Journalism that drives the discussion
We are a publication of Environmental Health Sciences, a nonprofit, nonpartisan organization dedicated to driving science into public discussion and policy on environmental health issues, including climate change.
We are an independent, reader- and foundation-funded organization that reports, publishes and curates journalism on environmental topics. We have two goals:
- Put events and science driving the day's news in a larger context
- Share our perspective as journalists and scientists with considerable expertise in the field.
We've been at this since 2002 and have published EHN.org continuously since Aug. 2, 2003.
Why do we publish news you don't like?
We get this question a lot.
We review and curate hundreds of stories and opinion pieces on vital issues every week involving health, pollution, nature, energy and more. Passions run high on these topics, and both science and politics can be contentious.
We have a high opinion of our readership; we don't believe that you need to be protected from exposure to news perspectives or opinions with which you may strongly disagree. Our assumption is that we do our job best by showing you a broad sampling of what's being written and reported on the topics we all care about. You may not like everything we post. But as journalists, we're committed to showing you the whole picture.
Commitments and beliefs
Environmental Health Sciences believes
- That high quality science should be the foundation of public health policy.
- That jointly with science, those whose health is affected by policy should have the driving voices in the creation of those policies.
- That our work needs to call out injustices, point to solutions and spur action leading to quantifiable, sustainable improvements to our health and environment.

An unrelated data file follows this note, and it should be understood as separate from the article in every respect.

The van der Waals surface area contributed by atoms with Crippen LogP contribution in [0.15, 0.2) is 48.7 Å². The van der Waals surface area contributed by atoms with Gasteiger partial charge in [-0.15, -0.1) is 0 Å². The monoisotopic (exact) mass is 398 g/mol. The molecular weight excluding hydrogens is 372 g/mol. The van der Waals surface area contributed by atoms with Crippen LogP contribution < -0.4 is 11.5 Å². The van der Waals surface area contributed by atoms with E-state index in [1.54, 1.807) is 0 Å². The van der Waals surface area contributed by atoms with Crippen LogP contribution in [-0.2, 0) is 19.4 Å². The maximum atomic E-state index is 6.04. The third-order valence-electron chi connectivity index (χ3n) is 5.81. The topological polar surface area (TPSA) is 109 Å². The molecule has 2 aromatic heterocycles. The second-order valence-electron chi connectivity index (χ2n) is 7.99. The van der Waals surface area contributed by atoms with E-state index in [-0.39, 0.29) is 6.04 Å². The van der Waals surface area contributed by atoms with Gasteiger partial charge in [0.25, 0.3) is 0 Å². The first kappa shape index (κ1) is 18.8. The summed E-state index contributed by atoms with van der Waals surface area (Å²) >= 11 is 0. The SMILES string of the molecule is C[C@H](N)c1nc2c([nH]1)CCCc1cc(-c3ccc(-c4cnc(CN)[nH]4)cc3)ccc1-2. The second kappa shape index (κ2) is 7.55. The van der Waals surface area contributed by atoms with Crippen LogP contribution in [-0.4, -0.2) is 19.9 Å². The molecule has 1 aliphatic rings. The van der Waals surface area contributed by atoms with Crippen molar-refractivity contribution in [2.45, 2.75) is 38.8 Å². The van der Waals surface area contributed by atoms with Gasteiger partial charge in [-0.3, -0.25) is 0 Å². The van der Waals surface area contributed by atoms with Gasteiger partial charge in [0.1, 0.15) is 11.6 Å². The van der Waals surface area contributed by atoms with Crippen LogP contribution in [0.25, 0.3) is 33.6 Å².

- That science and journalism can objectively shape public discussion and activate people to make healthy, informed choices about their health and wellbeing.
- That forces pushing false anti-science, anti-civil society narratives stand to reap considerable economic and political rewards, and that an environment encouraging the public's open-minded, unbiased consideration of the best available scientific information does not exist by accident and in fact needs support.
- That progress is never a result of scientific discovery alone; it requires other forces: crusading journalism, advocacy, politics.
- the public and private sector policies governing the manufacture and use of chemicals encourage inherently safe materials;
- chemists use design tools to avoid synthesizing hazardous materials;
- the health costs of harmful chemicals are no longer externalized;
- the harmful effects of agricultural chemicals on soil fertility are eliminated thereby heightening food security;
- the neurological effects of chemical exposures no longer diminish intellectual and emotional intelligence and cease their contributions to other neurological maladies, including those of aging;
- chemical impacts on our immune systems no longer make us vulnerable to pathogens nor cause autoimmune disorders;
- communities take steps now to protect their citizens from potential disruptions of society resulting from large scale human impacts on the environment.
EHS' commitment to diversity, equity and inclusion